What if you could motivate your student to dive into their schoolwork the way I jumped into that part-time job?
Now, money for grades is a controversial topic. It can feel very black and white:
- Some people feel that paying kids to do what they are “supposed to do anyways” isn’t good.
- Some people think that money is an effective motivator, so why not use it to help kids perform better?
- Others argue that each parent/child relationship is different, and there is no one-size-fits-all strategy.
Each person (child or adult) is motivated by something unique.
As a parent, it is wise to weigh all ideas. Keep your options open so that you can find a mutually beneficial parenting strategy that helps your kid grow as a student and a person.
If you are interested in the potential benefits of paying your child for good grades, we’ve collected the most important pros and cons to help you decide if this could be a positive solution for your family.
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Table of Contents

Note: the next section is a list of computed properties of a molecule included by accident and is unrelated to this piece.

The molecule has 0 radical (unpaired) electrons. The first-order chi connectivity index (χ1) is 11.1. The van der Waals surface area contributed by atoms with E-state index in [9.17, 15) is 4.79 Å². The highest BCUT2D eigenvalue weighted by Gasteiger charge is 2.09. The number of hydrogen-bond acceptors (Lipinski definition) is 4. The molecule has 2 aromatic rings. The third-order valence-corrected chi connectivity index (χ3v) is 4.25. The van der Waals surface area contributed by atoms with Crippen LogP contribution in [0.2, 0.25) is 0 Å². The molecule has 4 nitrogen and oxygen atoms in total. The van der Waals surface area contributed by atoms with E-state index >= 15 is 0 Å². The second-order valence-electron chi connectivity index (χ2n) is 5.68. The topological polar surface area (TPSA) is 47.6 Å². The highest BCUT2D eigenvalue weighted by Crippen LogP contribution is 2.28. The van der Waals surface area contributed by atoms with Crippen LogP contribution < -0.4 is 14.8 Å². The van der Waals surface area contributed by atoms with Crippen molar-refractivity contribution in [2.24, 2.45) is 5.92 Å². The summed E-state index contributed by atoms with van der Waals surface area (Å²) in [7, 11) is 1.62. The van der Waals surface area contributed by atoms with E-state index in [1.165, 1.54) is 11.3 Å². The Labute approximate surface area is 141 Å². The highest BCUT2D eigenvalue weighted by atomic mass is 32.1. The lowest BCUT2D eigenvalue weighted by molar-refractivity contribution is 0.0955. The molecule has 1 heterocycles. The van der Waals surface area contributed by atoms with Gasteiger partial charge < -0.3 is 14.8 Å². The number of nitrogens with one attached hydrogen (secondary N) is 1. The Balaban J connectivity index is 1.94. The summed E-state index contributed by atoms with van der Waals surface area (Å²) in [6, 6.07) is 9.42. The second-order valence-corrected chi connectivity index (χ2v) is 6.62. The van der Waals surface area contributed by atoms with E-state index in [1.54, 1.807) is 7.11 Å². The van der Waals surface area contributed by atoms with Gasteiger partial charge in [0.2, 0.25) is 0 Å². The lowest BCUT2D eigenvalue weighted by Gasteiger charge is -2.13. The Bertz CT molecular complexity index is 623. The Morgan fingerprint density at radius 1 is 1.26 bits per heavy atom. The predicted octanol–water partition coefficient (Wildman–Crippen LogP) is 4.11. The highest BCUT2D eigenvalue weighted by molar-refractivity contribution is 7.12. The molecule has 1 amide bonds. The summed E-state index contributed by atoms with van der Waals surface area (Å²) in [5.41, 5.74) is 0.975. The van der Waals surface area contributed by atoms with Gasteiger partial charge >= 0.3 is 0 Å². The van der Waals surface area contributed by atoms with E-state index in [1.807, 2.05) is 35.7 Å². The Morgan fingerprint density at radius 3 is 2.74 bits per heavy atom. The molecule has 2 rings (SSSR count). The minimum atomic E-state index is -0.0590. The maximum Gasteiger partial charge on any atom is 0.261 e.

Pros of Getting Paid for Good Grades
Often children have lots of potential to succeed academically. If you notice this lack of drive in your child but know they are capable of so much more, you may feel frustrated!
Many parents aren’t sure how to tap into their child’s capabilities and full potential.
Some kids do well with a financial incentive. It may even bring out their entrepreneurial spirit to work hard and meet their goals!
An “academic allowance” gives them a tangible, real-world reward for their efforts and hard work. This can help some students be more accountable for completing homework and studying for tests.